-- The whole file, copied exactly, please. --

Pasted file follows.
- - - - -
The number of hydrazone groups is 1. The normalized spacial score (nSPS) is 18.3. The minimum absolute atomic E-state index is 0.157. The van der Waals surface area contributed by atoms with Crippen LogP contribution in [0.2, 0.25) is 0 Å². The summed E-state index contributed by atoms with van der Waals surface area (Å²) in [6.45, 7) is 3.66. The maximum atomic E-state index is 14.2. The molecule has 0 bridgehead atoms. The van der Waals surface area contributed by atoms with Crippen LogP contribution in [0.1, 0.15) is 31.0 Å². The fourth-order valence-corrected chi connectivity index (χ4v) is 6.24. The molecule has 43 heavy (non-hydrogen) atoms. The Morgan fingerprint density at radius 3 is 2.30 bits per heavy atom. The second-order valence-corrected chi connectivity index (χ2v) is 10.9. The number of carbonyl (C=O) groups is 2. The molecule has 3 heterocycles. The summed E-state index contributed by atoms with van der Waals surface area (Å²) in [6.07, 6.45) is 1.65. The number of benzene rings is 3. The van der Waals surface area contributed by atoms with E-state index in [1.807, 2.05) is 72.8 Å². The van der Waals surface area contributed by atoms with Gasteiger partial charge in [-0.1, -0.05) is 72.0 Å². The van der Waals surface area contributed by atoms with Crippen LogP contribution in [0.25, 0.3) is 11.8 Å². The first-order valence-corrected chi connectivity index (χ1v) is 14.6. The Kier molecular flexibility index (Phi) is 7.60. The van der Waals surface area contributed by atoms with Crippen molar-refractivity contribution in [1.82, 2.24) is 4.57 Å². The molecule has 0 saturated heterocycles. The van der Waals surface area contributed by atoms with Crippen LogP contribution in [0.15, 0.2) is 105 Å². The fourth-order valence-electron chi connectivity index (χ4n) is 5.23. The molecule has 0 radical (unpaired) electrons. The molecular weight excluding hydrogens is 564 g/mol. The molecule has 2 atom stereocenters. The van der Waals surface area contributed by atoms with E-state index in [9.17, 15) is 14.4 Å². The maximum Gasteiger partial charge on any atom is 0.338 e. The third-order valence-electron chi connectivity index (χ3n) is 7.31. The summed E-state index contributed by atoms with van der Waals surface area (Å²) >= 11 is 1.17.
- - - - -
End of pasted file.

The number of hydrazone groups is 1. The normalized spacial score (nSPS) is 18.3. The minimum absolute atomic E-state index is 0.157. The van der Waals surface area contributed by atoms with Crippen LogP contribution in [0.2, 0.25) is 0 Å². The summed E-state index contributed by atoms with van der Waals surface area (Å²) in [6.45, 7) is 3.66. The maximum atomic E-state index is 14.2. The molecule has 0 bridgehead atoms. The van der Waals surface area contributed by atoms with Crippen LogP contribution in [0.1, 0.15) is 31.0 Å². The fourth-order valence-corrected chi connectivity index (χ4v) is 6.24. The molecule has 43 heavy (non-hydrogen) atoms. The Morgan fingerprint density at radius 3 is 2.30 bits per heavy atom. The second-order valence-corrected chi connectivity index (χ2v) is 10.9. The number of carbonyl (C=O) groups is 2. The molecule has 3 heterocycles. The summed E-state index contributed by atoms with van der Waals surface area (Å²) in [6.07, 6.45) is 1.65. The number of benzene rings is 3. The van der Waals surface area contributed by atoms with E-state index in [1.807, 2.05) is 72.8 Å². The van der Waals surface area contributed by atoms with Gasteiger partial charge in [-0.1, -0.05) is 72.0 Å². The van der Waals surface area contributed by atoms with Crippen LogP contribution in [0.25, 0.3) is 11.8 Å². The first-order valence-corrected chi connectivity index (χ1v) is 14.6. The Kier molecular flexibility index (Phi) is 7.60. The van der Waals surface area contributed by atoms with Crippen molar-refractivity contribution in [1.82, 2.24) is 4.57 Å². The molecule has 0 saturated heterocycles. The van der Waals surface area contributed by atoms with Crippen LogP contribution in [0.15, 0.2) is 105 Å². The fourth-order valence-electron chi connectivity index (χ4n) is 5.23. The molecule has 0 radical (unpaired) electrons. The molecular weight excluding hydrogens is 564 g/mol. The molecule has 2 atom stereocenters. The van der Waals surface area contributed by atoms with E-state index in [9.17, 15) is 14.4 Å². The maximum Gasteiger partial charge on any atom is 0.338 e. The third-order valence-electron chi connectivity index (χ3n) is 7.31. The summed E-state index contributed by atoms with van der Waals surface area (Å²) >= 11 is 1.17.